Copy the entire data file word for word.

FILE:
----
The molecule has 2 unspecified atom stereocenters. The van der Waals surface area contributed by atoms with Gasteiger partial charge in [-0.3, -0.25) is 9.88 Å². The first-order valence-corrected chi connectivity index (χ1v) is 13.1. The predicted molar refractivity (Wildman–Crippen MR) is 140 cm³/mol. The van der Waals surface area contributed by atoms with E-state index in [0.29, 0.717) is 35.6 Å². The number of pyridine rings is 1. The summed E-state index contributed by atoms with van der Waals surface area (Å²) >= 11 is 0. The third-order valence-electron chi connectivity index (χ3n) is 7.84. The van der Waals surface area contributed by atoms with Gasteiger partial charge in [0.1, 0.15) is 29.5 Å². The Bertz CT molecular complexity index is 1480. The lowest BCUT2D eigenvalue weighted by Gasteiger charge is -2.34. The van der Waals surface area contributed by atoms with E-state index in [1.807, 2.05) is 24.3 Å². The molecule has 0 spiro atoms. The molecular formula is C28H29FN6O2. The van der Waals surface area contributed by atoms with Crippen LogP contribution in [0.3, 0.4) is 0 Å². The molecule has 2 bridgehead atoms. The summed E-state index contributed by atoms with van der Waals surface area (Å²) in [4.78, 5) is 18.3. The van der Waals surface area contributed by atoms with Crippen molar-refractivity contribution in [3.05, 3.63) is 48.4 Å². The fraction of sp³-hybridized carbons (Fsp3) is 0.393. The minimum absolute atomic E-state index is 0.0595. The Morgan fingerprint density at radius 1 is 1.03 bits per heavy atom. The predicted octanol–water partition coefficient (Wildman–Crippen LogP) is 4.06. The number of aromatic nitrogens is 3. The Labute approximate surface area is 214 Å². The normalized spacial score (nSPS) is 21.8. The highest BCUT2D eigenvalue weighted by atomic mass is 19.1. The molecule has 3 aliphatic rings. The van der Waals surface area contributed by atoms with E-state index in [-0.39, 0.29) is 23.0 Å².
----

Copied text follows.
The molecule has 2 unspecified atom stereocenters. The van der Waals surface area contributed by atoms with Gasteiger partial charge in [-0.3, -0.25) is 9.88 Å². The first-order valence-corrected chi connectivity index (χ1v) is 13.1. The predicted molar refractivity (Wildman–Crippen MR) is 140 cm³/mol. The van der Waals surface area contributed by atoms with E-state index in [0.29, 0.717) is 35.6 Å². The number of pyridine rings is 1. The summed E-state index contributed by atoms with van der Waals surface area (Å²) >= 11 is 0. The third-order valence-electron chi connectivity index (χ3n) is 7.84. The van der Waals surface area contributed by atoms with Gasteiger partial charge in [0.1, 0.15) is 29.5 Å². The Bertz CT molecular complexity index is 1480. The lowest BCUT2D eigenvalue weighted by Gasteiger charge is -2.34. The van der Waals surface area contributed by atoms with E-state index in [1.807, 2.05) is 24.3 Å². The molecule has 0 spiro atoms. The molecular formula is C28H29FN6O2. The van der Waals surface area contributed by atoms with Crippen LogP contribution in [0.3, 0.4) is 0 Å². The molecule has 2 bridgehead atoms. The summed E-state index contributed by atoms with van der Waals surface area (Å²) in [4.78, 5) is 18.3. The van der Waals surface area contributed by atoms with Crippen molar-refractivity contribution in [3.05, 3.63) is 48.4 Å². The fraction of sp³-hybridized carbons (Fsp3) is 0.393. The minimum absolute atomic E-state index is 0.0595. The Morgan fingerprint density at radius 1 is 1.03 bits per heavy atom. The predicted octanol–water partition coefficient (Wildman–Crippen LogP) is 4.06. The number of aromatic nitrogens is 3. The Labute approximate surface area is 214 Å². The normalized spacial score (nSPS) is 21.8. The highest BCUT2D eigenvalue weighted by atomic mass is 19.1. The molecule has 3 aliphatic rings. The van der Waals surface area contributed by atoms with E-state index in [-0.39, 0.29) is 23.0 Å².